School of Social Work receives $1.28 million

The federal grant will help train 90 graduate students in providing mental health and substance abuse counseling.

Blair Emerson

The University of Minnesota’s School of Social Work received a $1.28 million grant last week to address the growing demand for professional training in mental health and substance abuse counseling.

The U.S. Department of Health and Human Services awarded the grant, which the school will use to train 90 graduate students in providing behavioral health services to children, adolescents and young adults.

“This grant is really about expanding and strengthening the behavioral health workforce,” said Joseph Merighi, the School of Social Work’s director of graduate studies and the recipient of the grant. “We’ll have more highly trained practitioners who can provide much-needed services to this very vulnerable population.”

The students who will participate in the program are studying in two of the school’s programs — either clinical mental health or health, disability and aging. Merighi said training for the students will begin in October.

Merighi said he assembled a board of 13 experts in fields like mental health, substance abuse and inter-professional practice — all of whom work with the program’s target population — to oversee the training.

The board will include members from various Twin Cities communities, including African, Asian, Hmong and Latino communities, he said, adding that the experts will train students in a culturally sensitive way.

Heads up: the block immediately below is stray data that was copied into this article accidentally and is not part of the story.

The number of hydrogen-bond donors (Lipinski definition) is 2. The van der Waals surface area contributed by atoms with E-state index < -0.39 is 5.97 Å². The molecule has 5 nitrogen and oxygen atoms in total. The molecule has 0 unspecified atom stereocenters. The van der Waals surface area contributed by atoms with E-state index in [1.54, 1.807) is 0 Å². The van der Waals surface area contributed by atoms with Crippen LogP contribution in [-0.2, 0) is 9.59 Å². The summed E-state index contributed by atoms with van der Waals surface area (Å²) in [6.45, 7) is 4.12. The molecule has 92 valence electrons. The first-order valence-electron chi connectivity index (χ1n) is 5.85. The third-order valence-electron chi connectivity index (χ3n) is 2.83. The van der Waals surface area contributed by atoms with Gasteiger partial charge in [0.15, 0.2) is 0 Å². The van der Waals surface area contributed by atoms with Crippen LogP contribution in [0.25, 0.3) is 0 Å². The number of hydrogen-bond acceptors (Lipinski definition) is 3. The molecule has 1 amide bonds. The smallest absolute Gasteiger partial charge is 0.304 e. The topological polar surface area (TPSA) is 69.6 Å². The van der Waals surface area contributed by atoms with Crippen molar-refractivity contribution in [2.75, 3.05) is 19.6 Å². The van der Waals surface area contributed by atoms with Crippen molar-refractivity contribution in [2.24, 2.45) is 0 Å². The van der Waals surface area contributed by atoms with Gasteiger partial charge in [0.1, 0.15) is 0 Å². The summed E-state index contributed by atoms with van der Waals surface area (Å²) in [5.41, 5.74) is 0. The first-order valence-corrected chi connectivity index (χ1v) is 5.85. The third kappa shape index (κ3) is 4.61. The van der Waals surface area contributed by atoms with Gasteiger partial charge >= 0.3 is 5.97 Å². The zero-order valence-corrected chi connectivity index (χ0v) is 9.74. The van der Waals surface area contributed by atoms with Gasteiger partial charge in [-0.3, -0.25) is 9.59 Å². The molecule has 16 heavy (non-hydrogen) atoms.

“We’re training people to work in the community and with the community,” Merighi said. “The last thing I would want is a board that is comprised [only] of academics who have little contact with the community.”

The federal grant will provide financial support to students over a three-year period, offering each participant a $10,000 stipend. The students will also have access to job placement services.

Alecia Sanders, a second-year student who is earning her master’s degree in social work, will participate in the program. She said the financial support will help free up time for graduate students who have to work while they take classes.

By participating in the program, students will be able to focus on their studies a little bit more, Sanders said.

She said the stipend will help her specifically because she is still paying off her undergraduate student loans.

The grant will also create new ties between the school and the University’s Academic Health Center, School of Social Work director James Reinardy said.

The new training will allow students to interact with health care professionals across multiple disciplines.

Sanders said she likes that the training will include different fields, adding that it will help students learn about professionals’ different roles and improve the quality of care they provide.

“The University of Minnesota has this huge Academic Health Center and provides all these health services, yet the School of Social Work … has never really provided its students with a concentration in working in a health care center,” Reinardy said.